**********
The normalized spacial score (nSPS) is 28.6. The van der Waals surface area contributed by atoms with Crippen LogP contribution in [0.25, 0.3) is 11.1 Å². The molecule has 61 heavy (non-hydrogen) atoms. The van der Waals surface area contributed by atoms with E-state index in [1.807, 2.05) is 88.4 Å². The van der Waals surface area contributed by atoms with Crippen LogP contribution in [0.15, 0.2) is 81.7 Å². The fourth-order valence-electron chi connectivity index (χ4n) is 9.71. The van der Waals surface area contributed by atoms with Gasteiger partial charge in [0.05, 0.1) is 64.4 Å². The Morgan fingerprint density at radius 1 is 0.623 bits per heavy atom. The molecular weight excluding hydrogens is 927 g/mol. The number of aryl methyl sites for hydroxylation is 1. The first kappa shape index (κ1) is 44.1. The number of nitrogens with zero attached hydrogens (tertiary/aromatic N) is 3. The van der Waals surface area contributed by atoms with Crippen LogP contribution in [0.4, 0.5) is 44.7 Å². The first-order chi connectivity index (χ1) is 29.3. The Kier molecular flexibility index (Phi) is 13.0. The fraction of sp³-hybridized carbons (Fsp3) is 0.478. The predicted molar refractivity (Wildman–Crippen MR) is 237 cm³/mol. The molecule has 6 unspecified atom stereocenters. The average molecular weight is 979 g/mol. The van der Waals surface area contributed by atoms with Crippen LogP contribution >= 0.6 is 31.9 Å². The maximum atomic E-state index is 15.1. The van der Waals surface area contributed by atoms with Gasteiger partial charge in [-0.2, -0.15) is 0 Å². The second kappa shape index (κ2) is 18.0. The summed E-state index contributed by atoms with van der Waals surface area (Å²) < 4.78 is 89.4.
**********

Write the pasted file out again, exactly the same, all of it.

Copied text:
The normalized spacial score (nSPS) is 28.6. The van der Waals surface area contributed by atoms with Crippen LogP contribution in [0.25, 0.3) is 11.1 Å². The molecule has 61 heavy (non-hydrogen) atoms. The van der Waals surface area contributed by atoms with E-state index in [1.807, 2.05) is 88.4 Å². The van der Waals surface area contributed by atoms with Crippen LogP contribution in [0.15, 0.2) is 81.7 Å². The fourth-order valence-electron chi connectivity index (χ4n) is 9.71. The van der Waals surface area contributed by atoms with Gasteiger partial charge in [0.05, 0.1) is 64.4 Å². The Morgan fingerprint density at radius 1 is 0.623 bits per heavy atom. The molecular weight excluding hydrogens is 927 g/mol. The number of aryl methyl sites for hydroxylation is 1. The first kappa shape index (κ1) is 44.1. The number of nitrogens with zero attached hydrogens (tertiary/aromatic N) is 3. The van der Waals surface area contributed by atoms with Crippen LogP contribution in [0.4, 0.5) is 44.7 Å². The first-order chi connectivity index (χ1) is 29.3. The Kier molecular flexibility index (Phi) is 13.0. The fraction of sp³-hybridized carbons (Fsp3) is 0.478. The predicted molar refractivity (Wildman–Crippen MR) is 237 cm³/mol. The molecule has 6 unspecified atom stereocenters. The average molecular weight is 979 g/mol. The van der Waals surface area contributed by atoms with Crippen LogP contribution >= 0.6 is 31.9 Å². The maximum atomic E-state index is 15.1. The van der Waals surface area contributed by atoms with Gasteiger partial charge in [-0.2, -0.15) is 0 Å². The second kappa shape index (κ2) is 18.0. The summed E-state index contributed by atoms with van der Waals surface area (Å²) < 4.78 is 89.4.